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Forums Storage & Archiving archiving video in H.264

  • archiving video in H.264

  • tim gallaher

    August 25, 2020 at 9:38 pm

    Hi CC Community,

    I have a question about archiving in H.264. I manage the archive of a small non-profit, and we have decades worth of videos of retreats that we want to archive. Of course an Apple ProRes codec would be the best codec for archiving once the video tapes are digitized. Unfortunately though, the videographer (an independent contractor) already started transferring the old VHS, Hi-8, Super VHS etc. tapes to 1080p in H.264. His stated reason for using H.264 is that better quality video files would be so large that storage of them would be a problem (It isn’t. We already have plans for a 30 TB archive).

    We don’t plan to ever broadcast these videos on network television. They will likely only be shown on our website or to small live audiences.

    My question is this: How bad of an idea is it to archive in H.264 on a scale of 1 to 10 where 1 is to be avoided at all costs and 10 is ideal (I already know that H.264 is not ideal to archive in).

    Any help with this would be appreciated.


    Tim G

  • Rainer Wirth

    August 26, 2020 at 10:21 am

    Hi folks,

    a H264 codec is basically a non editing format. The better codec is ProRes.
    But the ProRes is far bigger than the H264.
    As you have analog Material, the quality of the H264 is fine.
    For archiving you can use the H264. When you have to edit something you can convert the H264 into a ProRes file. When you have the ProRes file you swop the H264 for the ProRes and you can delete the H264. That is how I would do it,



    Rainer Wirth
    Mac pro 8core
    several raid systems

  • tim gallaher

    August 26, 2020 at 4:57 pm

    Hi Rainer,

    Thanks much for your reply. Not what I was expecting at all, but good news. And it makes sense.

    With appreciation,

    Tim G

  • Tero Ahlfors

    September 12, 2020 at 6:31 pm

    H264 as an archival format is a terrible idea and transcoding the H264 to Prores is just wasting time and space. You’re not gaining anything from that.

  • Eric Santiago

    September 14, 2020 at 1:48 pm

    So much pain comes with h264 as a means for Archiving 😛

  • Patrick Donegan

    September 22, 2020 at 7:58 pm

    Yup – nobody with experience would arrive to H.264 –

    that is a “Distribution format”

  • tim gallaher

    March 7, 2021 at 11:43 pm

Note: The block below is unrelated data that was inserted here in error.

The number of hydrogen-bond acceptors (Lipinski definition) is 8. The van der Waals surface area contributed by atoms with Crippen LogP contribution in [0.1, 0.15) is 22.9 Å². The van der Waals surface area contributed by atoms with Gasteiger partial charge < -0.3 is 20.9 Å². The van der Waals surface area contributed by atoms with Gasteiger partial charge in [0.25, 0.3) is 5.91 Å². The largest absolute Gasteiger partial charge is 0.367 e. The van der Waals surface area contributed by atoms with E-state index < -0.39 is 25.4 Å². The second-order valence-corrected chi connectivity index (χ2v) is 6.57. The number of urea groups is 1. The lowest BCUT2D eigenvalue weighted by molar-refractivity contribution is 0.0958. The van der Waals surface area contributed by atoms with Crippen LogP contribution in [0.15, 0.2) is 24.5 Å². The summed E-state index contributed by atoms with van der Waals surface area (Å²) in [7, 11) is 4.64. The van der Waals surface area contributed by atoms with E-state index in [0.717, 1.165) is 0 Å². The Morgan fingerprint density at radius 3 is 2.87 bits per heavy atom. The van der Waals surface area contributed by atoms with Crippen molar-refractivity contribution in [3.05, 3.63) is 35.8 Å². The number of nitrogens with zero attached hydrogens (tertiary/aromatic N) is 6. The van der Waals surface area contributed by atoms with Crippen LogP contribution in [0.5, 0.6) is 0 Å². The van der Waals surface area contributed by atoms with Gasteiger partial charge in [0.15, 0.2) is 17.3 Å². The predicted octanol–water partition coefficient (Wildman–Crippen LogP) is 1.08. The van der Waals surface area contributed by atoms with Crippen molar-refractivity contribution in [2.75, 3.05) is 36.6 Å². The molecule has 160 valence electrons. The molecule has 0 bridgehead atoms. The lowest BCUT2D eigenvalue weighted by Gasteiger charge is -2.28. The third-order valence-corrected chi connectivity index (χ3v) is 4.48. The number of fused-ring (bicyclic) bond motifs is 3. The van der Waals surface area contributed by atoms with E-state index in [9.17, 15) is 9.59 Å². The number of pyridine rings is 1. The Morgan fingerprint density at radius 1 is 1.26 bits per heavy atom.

Tero, Eric and Patrick, Thanks for your comments. I thought I posted this at the time last fall but see now I didn’t. Your input has been very helpful!

  • Holger Kamke

    September 29, 2022 at 2:55 pm

    Hi all,

    I’m kind of reviving this discussion because I wanted o specifically know if there is really any other downside other than h.264 not being optimal for editing..

    My use case is this: A project is finished, exported and delivered to the costumer years ago. Its not very likely that I will ever be using the footage again for something else. Is there a better format/codec than h.264 to keep the original media recoded to a smaller file size just as an absolute emergency backup (wich again: I’m probably never gonna use)…

    How do you proceed with ages old original footage that will probably never be touched again?

    Thanks for your replies

  • Neil Sadwelkar

    October 6, 2022 at 3:48 am

    For exactly what you need, H.264 is fine. Give it a decent data rate and it will be visually indistinguishable from ProRes at a much smaller file size. H.265 or HEVC is even more efficient, and supports HDR, but is more challenging to edit.

    What’s a good data rate? Depends on the resolution.

    For HD it should be around 20 Mbps, for 4k/UHD, 80 Mbps

    To give you a sense of file sizes,

    1 hr of HD ProResHQ is about 80 GB, as H.264 20 Mbps, its 9 GB.

    1 hr of UHD ProResHQ is about 320 GB, as H.264 80 Mbps, its 36 GB

    Davinci Resolve can do a good anything to H.264 mov conversion, as will Apple Compressor, or EditReady. If you want to be cross platform, then make the H.264 files .mxf

  • Holger Kamke

    October 12, 2022 at 11:19 am

    Thx, that was very helpful! Tried a few encodings and it is really indistinguishable. For my purpose it’s totally perfect.

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